24 February 2019
Filipinos are beginning to return home in greater numbers, raising hopes that the brain drain that has stunted development in the Philippines is finally going into reverse. Photo: Internet
Filipinos are beginning to return home in greater numbers, raising hopes that the brain drain that has stunted development in the Philippines is finally going into reverse. Photo: Internet

Filipinos abroad returning home to better prospects

Improving conditions at home and weakening demand for imported labor in places like the Middle East have begun to reverse a Philippine brain drain.

Since the 1970s, Filipinos by the millions have left the country — many for jobs as domestic helpers, chauffeurs and construction workers, but also doctors, academics and tech professionals who saw no prospect of earning a good salary or achieving their career goals at home.

But the trend is finally turning, the Wall Street Journal reports.

Talented Filipinos once driven overseas by their country’s stagnation are beginning to return in greater numbers, raising hopes that the brain drain that has stunted development may finally be going into reverse.

Political stability and economic growth — averaging 6.2 percent between 2010 and 2015, second only to China’s among East Asia’s major economies — are changing perceptions among the Philippines’ diaspora.

Since reaching more than 10.4 million Filipinos living abroad in 2011 — a nearly 50 percent jump from 2005 — the number of Filipinos working abroad has gradually begun to fall, according to the Commission on Filipinos Overseas.

President Benigno Aquino III recently said the number of overseas Filipinos may be as low as 9.4 million, and cited the decline as one of his administration’s main achievements.

There is no data on how many white-collar Filipinos have returned, but the trend is visibly gathering pace, said Raphael Oriel, the editor of the Filipino-American magazine Balikbayan.

“A lot of people were turned off by the previous administration and all the stories of corruption—the country had an image crisis,” said Oriel, referring to the years before Aquino became president in 2010.

“But now a lot of these people are seeing the Philippines as somewhere they can seriously think about going back to.”

Brain gain

Paco Sandejas was at Stanford University in the 1990s when he founded the Brain Gain Network, a community of overseas Filipino technology professionals he hoped would work together to counter the so-called brain drain, or the emigration of highly qualified Filipinos.

We didn’t attract much interest” at the time, Sandejas said.

“Many just said, ‘Why would I want to do that? The Philippines is such a mess.’ But now the tide has turned, there are many people coming back.”

And some are coming back to establish startups or take senior executive roles at existing companies, bringing a new dynamism to the economy.

Today Sandejas runs Narra Venture Capital, one of several venture-capital firms in Manila’s nascent startup scene.

The Brain Gain Network, which connects Filipino expatriates with one another and with potential employers in the Philippines, has grown to 2,500 individuals.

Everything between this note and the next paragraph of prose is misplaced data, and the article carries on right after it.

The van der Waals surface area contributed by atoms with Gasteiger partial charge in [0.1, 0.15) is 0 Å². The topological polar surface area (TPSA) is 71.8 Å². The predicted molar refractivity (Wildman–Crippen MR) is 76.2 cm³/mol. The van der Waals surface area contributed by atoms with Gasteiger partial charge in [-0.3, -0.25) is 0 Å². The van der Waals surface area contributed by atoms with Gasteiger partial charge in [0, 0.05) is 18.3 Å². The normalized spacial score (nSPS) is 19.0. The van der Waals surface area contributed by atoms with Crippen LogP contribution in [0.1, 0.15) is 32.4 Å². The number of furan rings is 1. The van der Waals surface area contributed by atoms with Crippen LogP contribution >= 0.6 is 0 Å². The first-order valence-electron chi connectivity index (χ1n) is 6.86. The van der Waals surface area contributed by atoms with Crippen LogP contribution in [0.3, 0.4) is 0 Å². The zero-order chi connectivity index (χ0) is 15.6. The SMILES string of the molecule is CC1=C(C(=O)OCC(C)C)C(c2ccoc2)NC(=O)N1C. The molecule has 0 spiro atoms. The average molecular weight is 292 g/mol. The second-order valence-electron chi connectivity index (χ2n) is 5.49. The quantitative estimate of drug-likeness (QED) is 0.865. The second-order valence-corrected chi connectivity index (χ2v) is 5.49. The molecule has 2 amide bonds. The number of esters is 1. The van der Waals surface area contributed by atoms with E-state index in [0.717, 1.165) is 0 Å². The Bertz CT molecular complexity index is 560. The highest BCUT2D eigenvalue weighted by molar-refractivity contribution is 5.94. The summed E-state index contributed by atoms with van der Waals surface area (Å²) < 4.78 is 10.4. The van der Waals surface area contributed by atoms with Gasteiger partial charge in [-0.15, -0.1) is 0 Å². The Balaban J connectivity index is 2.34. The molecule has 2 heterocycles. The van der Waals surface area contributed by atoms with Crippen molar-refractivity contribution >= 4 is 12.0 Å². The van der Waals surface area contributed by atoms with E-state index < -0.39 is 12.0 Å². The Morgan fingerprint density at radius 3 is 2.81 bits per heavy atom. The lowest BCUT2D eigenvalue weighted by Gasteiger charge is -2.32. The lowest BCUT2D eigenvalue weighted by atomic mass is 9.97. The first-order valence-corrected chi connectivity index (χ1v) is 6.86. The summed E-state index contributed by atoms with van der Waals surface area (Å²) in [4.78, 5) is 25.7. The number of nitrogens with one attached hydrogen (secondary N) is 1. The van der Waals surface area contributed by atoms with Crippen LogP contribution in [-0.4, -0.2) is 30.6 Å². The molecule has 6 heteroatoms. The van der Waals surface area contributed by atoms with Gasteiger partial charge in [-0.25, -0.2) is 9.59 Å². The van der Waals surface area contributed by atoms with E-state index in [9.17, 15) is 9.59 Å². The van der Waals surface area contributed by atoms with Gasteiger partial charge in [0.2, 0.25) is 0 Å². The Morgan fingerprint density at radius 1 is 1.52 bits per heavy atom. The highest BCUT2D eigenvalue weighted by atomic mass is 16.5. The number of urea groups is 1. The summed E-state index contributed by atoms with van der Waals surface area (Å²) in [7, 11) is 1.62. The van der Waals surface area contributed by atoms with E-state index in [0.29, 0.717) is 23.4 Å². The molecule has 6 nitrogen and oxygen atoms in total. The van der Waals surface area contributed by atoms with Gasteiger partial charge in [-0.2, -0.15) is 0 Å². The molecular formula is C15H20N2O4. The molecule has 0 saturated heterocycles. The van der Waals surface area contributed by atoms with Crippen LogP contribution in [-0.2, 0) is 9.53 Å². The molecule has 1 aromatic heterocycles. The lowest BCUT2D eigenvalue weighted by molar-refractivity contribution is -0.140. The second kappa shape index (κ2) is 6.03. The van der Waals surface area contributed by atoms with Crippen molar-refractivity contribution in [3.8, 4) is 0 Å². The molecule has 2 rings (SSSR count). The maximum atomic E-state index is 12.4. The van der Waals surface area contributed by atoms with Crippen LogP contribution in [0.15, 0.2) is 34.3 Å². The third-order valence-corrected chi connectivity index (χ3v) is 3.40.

John San Pedro didn’t set foot in the Philippines for 40 years after his family fled the turmoil of the Marcos dictatorship in the 1970s.

But in 2014 he gave up a successful information-technology career in the US to found a startup incubator, Incubix Technologies, in Manila.

“I realized something was really happening here,” he said.

Whether it continues may depend in part on the May 9 election for a successor to the term-limited Aquino. He delivered political stability and curbed graft during his six-year tenure, and consolidating those gains will be key to bringing back more of the experienced professionals the country needs, economists say.

“These are the entrepreneurs, the people who create jobs and stimulate the economy,” said Cielito Habito, who served as socioeconomic planning secretary in the 1990s.

Rising middle class

Patrick Cuartero launched Pylon Partners, an umbrella company for a range of business ventures, in 2014, three years after resettling in Manila to run Groupon’s Philippine operations.

Cuartero employs 60 people and has plans to rapidly expand his workforce to 400 as demand surges in the bar and restaurant sector, one of Pylon’s areas of interest, thanks to the increasing affluence of Manila’s middle class.

“If you are an entrepreneur, you can really make things happen here,” Cuartero said.

To be sure, thousands of Filipinos still leave the country every day.

In 2014 nearly half a million went abroad to take contract work, according to the Philippine Overseas Employment Agency, which links Filipino job seekers and foreign employers, while nearly a million more renewed existing contracts.

That doesn’t count those who go abroad outside the agency’s auspices.

Nearly four million jobs were created in the Philippines during President Aquino’s six years.

If the next administration can slash red tape for businesses and encourage domestic investment, it will persuade more entrepreneurs to return, and enable more workers to stay, said Ronald Mendoza, an economist at Ateneo de Manila University.

“Already some people are saying, [an overseas salary] is not enough to make it worth leaving my family,” said Mr. Mendoza. “That’s a good sign.”

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